Overall, this is a time-honored tradition, but maybe it is time for a change.  The issue that I have with the typical final exam is the emphasis on memorization of facts.  Many of the finals that I have seen are a large portion multiple choice answers, identifying, matching, or true false.  I don’t see enough skills being tested/evaluated on these types of assessments.  One example of a different type of assessment would be an encompassing project looking at the themes covered in one year.  For instance, my US History class recently completed a project on the Vietnam War.  In this assignment the students had to analyze songs, political cartoons, or images and determine how they showcase a specific theme we have been studying, US democratic principles.  I haven’t graded the assignments yet, but I am already impressed by the amount of effort and creativity the students put into their work.  This assignment focused on higher order thinking, the crown jewel in education theory.  Wouldn’t you agree that would be nice to see some more evidence of higher order thinking on end of the year finals?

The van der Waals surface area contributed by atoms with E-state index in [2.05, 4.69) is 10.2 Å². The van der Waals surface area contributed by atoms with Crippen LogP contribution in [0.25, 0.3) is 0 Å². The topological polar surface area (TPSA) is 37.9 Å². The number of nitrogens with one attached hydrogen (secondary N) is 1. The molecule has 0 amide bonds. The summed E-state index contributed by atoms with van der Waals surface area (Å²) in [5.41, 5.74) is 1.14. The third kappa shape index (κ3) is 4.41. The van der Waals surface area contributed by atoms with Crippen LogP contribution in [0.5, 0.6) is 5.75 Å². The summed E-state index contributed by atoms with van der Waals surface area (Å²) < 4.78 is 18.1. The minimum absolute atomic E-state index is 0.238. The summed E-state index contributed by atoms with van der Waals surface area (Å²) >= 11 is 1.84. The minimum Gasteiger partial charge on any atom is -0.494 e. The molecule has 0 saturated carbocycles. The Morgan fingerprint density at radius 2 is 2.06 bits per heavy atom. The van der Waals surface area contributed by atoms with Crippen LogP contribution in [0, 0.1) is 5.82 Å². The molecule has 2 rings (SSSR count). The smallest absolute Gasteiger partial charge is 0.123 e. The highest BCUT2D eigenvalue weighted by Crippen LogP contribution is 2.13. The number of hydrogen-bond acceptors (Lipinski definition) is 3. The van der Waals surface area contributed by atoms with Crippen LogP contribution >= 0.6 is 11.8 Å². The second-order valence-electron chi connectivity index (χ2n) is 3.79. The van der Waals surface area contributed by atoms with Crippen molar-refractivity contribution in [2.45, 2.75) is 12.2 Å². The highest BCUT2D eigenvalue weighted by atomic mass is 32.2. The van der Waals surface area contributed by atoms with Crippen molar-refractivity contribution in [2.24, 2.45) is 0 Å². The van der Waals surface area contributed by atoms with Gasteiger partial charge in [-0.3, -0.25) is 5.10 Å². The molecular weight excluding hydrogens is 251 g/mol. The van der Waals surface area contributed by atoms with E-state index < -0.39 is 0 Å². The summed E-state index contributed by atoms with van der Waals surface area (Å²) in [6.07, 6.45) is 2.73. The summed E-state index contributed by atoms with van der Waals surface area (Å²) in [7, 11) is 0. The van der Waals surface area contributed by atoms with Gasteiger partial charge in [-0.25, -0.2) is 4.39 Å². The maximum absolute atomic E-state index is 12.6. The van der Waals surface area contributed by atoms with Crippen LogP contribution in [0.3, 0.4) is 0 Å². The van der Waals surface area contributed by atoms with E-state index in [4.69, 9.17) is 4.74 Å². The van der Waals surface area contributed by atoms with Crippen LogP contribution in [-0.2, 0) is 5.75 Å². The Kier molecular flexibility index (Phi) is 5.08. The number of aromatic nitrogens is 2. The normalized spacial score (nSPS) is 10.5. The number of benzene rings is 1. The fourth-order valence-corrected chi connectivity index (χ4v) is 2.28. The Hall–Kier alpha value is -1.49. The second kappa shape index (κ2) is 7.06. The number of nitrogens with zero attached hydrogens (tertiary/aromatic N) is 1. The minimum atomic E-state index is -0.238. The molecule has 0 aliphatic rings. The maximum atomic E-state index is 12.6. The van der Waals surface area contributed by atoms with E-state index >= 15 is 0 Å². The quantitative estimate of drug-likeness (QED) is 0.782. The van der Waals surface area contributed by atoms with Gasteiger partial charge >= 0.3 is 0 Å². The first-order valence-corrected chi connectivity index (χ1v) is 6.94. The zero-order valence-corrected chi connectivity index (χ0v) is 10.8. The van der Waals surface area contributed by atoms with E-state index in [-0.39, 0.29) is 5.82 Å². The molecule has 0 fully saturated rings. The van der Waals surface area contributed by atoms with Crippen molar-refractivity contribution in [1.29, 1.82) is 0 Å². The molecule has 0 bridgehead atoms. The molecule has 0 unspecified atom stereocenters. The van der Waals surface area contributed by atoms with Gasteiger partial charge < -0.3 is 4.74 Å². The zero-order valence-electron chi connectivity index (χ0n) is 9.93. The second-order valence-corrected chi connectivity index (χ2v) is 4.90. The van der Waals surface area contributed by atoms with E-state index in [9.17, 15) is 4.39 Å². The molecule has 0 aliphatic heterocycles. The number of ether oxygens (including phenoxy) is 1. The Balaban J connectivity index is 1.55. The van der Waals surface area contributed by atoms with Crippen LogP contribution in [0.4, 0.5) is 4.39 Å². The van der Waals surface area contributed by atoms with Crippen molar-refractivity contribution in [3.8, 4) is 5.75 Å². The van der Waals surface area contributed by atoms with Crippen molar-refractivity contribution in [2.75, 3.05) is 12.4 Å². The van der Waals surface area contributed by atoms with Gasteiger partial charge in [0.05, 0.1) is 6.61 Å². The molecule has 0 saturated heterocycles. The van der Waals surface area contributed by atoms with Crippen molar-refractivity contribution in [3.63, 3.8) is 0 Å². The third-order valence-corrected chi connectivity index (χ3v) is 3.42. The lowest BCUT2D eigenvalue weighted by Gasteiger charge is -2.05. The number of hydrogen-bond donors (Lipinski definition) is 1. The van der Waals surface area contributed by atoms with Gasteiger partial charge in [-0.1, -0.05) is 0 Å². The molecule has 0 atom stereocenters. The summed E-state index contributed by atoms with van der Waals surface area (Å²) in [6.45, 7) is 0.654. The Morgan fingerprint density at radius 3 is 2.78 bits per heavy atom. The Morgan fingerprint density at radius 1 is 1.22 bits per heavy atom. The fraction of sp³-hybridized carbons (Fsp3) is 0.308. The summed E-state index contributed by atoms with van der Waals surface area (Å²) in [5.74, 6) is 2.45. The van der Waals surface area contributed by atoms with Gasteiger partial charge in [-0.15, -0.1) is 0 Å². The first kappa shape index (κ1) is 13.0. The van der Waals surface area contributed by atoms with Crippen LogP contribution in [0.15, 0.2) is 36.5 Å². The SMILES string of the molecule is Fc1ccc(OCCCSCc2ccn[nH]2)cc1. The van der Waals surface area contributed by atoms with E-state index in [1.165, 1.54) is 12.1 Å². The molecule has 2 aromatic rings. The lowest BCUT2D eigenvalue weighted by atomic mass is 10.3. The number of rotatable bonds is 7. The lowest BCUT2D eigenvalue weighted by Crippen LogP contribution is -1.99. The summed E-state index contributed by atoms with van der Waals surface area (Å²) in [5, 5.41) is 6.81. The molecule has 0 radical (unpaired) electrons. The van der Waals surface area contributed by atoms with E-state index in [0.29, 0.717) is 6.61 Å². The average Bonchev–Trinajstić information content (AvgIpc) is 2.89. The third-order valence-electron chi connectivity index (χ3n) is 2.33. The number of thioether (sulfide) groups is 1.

What is Public History?

A few weeks ago, I was attending an optional Digital History class and someone there asked if a teacher was a public historian.  At the time, I said that teachers were not public historians.  I said this for two reasons.  First, in my Public History Seminar, pre-collegiate social studies teachers are not in the definition of the class.  If you look at all of the assigned books and readings, not one mentions the role of a pre-collegiate history teacher in a classroom setting.  Due to that, I then became determined to discover a reason that teachers are not public historians.  This mission of discovery led me to my second reason that excludes teachers, in which I mistakenly concluded that teachers don’t contribute anything “new” to the field.  I have since revised my thoughts on the matter, but I am now more in-tune with why teachers are different from public historians.